How to rewrite history will always be the question Dickinson must answer. That is, after all, what the show is trying to do, and there’s not exactly a set method for its drastic revisionism. It refutes the widely held view that poet Emily Dickinson was a reclusive spinster, and its very pointed and very frequent breaks with this narrative and the realities of life in 19th century Massachusetts indicates that a rigorous, stuffy history lesson was never going to be its answer.
Quite the opposite seems to be the case, what with all the modern vernacular, song drops, and meta jokes (a character remarking “print journalism is the future” was a favorite of this season). Creator Alena Smith is mixing the modern with the period in a way that reaches out very deliberately to today’s audiences, especially young people, to say that the world of yesteryear wasn’t as different as you’ve been led to believe.
Emily Dickinson has become a semi-popular figure for this observation in recent years, what with the rise of queer culture into the mainstream and the simmering theories from academics that she had a long-term relationship with her best friend/sister-in-law, Sue. An article published in the New York Times in 1998 details how parts of her personal letters were erased, largely around Sue’s name. This detail became the defining point of Madeleine Olnek’s playful 2018 feature Wild Nights with Emily, where themes of revisionism and suppression leave you on a melancholy, enraging beat.
The parallels between that film and Dickinson goes far beyond the assumption that Sue was a long-time lover of Emily (a factual aside: it’s near impossible to say now what the true nature of their relationship was). Both share a certain flippancy towards biographical standards, instead hitting on a freewheeling, messy take on her life. I doubt anyone would argue that either is a polished work, but what you get instead is something far more valuable: a sense of life not as it was but how we would view it today, and through that comes a breakdown of how history itself is a story, not a regurgitation of facts.
But certain immutable facts do remain, and these must be woven into any version of history. One of those is that Emily was rarely published in her life, and it’s this fact that the second season of Dickinson not very satisfactorily contends with.
The first season had built her up as a staunchly progressive young woman with poems bursting from her brain. She constantly bashed against the old-fashioned views of her father and was decisive (some might say rash) in her decisions. Far from the reserved, trembling figure you were told about, this woman let out her passions and joys, and not just on paper.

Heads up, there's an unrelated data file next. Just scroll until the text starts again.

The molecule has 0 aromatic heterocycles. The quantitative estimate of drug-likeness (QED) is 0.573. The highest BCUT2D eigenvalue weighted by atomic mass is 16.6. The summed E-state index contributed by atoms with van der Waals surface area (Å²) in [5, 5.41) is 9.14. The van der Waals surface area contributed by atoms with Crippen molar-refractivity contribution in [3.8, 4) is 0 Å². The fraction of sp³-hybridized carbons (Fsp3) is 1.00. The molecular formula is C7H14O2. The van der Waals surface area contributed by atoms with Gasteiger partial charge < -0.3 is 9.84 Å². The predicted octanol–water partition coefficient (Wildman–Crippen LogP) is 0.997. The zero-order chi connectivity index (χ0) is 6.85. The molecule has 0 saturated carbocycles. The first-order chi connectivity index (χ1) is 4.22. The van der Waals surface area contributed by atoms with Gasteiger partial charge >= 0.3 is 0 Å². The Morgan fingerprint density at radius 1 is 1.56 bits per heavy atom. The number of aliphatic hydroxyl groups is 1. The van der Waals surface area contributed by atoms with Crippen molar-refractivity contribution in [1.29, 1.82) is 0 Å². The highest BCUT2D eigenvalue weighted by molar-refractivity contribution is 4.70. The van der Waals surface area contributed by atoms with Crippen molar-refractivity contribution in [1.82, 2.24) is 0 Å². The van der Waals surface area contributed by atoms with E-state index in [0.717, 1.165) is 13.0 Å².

It’s difficult to imagine this person choosing not to be published, so while the first season established an Emily that popped vibrantly off the screen, it also kind of wrote itself into a corner. The show would inevitably have to tone her down, and the second season does this so swiftly that she, Sue, and their entire world feel disconnected from what came before.
Part of that is due to a tonal shift that took place between the two seasons. Most well meaning critics felt the first season was a little jumbled, spinning wildly from drug-fueled conversations with bees to tender negotiations between Emily and her beloved father to a crossdressing montage set to Lizzo’s Boys. The second season notably smooths things out, sticking closer to pure plot and getting less distracted by bizarre scenarios and asides that mine both the oddities of 1800s America and life today.
Obviously, I’m a big fan of just how unhinged that first season was, preferring the sensation of such a consistently surprising viewing experience to the neat but ultimately less memorable struggle with a shifty newspaperman that the second season gives us. There’s still moments, flashes to show that its initial sensibility hadn’t been lost (basically the whole episode at a horrifying period spa is what I had been waiting for), and the way the season wrapped up indicates that this may have been more a detour than a true course correction.
Stumbles do happen as series progress, and this was far from a total misfire. A vital hurdle in Emily’s life is overcome and the cast still brings its delightful breadth of skills to the table: Anna Baryshnikov (yes, of those Baryshnikovs) can turn a line like no one’s business, Ella Hunt shows off her singing chops in a moving break from reality, the inimitable Toby Huss and Jane Krakowski make Emily’s parents complex foils, and Hailee Steinfeld is one of the few actresses of her age that could pull off everything required for this Emily to tick.
And moving forward, the deficiencies of this season should help answer its central question. How does one rewrite history through television, or perhaps more accurately, why? The first season’s screwy, boisterous energy provides a perfect answer: we rewrite as an act of compassion and hope. We see people for who they were and then loosen the world’s grip on them, letting them be everything they dreamed of. Contending with hard facts, well, it must be done, but spend too much time in reality and you’ll stifle your subject. We all exist, to a certain extent, in our imagination, even more so if you’re an artist of Emily’s caliber. She dreamed up ways of seeing the world that still moves us today, and to imagine her even less encumbered by the rigors of her day is a small but thrilling kindness.